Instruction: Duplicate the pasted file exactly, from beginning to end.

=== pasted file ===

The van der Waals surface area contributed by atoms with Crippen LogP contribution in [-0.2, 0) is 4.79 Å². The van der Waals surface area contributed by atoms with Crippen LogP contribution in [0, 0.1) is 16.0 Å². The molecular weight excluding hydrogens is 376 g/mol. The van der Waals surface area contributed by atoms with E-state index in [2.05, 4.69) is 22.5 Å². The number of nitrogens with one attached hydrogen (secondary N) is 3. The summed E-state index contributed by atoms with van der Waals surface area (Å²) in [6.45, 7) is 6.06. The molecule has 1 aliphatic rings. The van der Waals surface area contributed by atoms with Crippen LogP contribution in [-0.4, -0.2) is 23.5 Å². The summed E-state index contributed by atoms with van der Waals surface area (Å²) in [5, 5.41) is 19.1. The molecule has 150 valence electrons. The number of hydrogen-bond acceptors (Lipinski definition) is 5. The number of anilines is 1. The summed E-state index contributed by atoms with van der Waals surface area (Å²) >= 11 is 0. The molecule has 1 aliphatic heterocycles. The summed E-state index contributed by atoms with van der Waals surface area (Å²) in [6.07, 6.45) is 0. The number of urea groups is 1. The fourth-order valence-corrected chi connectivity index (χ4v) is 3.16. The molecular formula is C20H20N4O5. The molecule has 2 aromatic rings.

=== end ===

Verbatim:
The van der Waals surface area contributed by atoms with Crippen LogP contribution in [-0.2, 0) is 4.79 Å². The van der Waals surface area contributed by atoms with Crippen LogP contribution in [0, 0.1) is 16.0 Å². The molecular weight excluding hydrogens is 376 g/mol. The van der Waals surface area contributed by atoms with E-state index in [2.05, 4.69) is 22.5 Å². The number of nitrogens with one attached hydrogen (secondary N) is 3. The summed E-state index contributed by atoms with van der Waals surface area (Å²) in [6.45, 7) is 6.06. The molecule has 1 aliphatic rings. The van der Waals surface area contributed by atoms with Crippen LogP contribution in [-0.4, -0.2) is 23.5 Å². The summed E-state index contributed by atoms with van der Waals surface area (Å²) in [5, 5.41) is 19.1. The molecule has 150 valence electrons. The number of hydrogen-bond acceptors (Lipinski definition) is 5. The number of anilines is 1. The summed E-state index contributed by atoms with van der Waals surface area (Å²) >= 11 is 0. The molecule has 1 aliphatic heterocycles. The summed E-state index contributed by atoms with van der Waals surface area (Å²) in [6.07, 6.45) is 0. The number of urea groups is 1. The fourth-order valence-corrected chi connectivity index (χ4v) is 3.16. The molecular formula is C20H20N4O5. The molecule has 2 aromatic rings.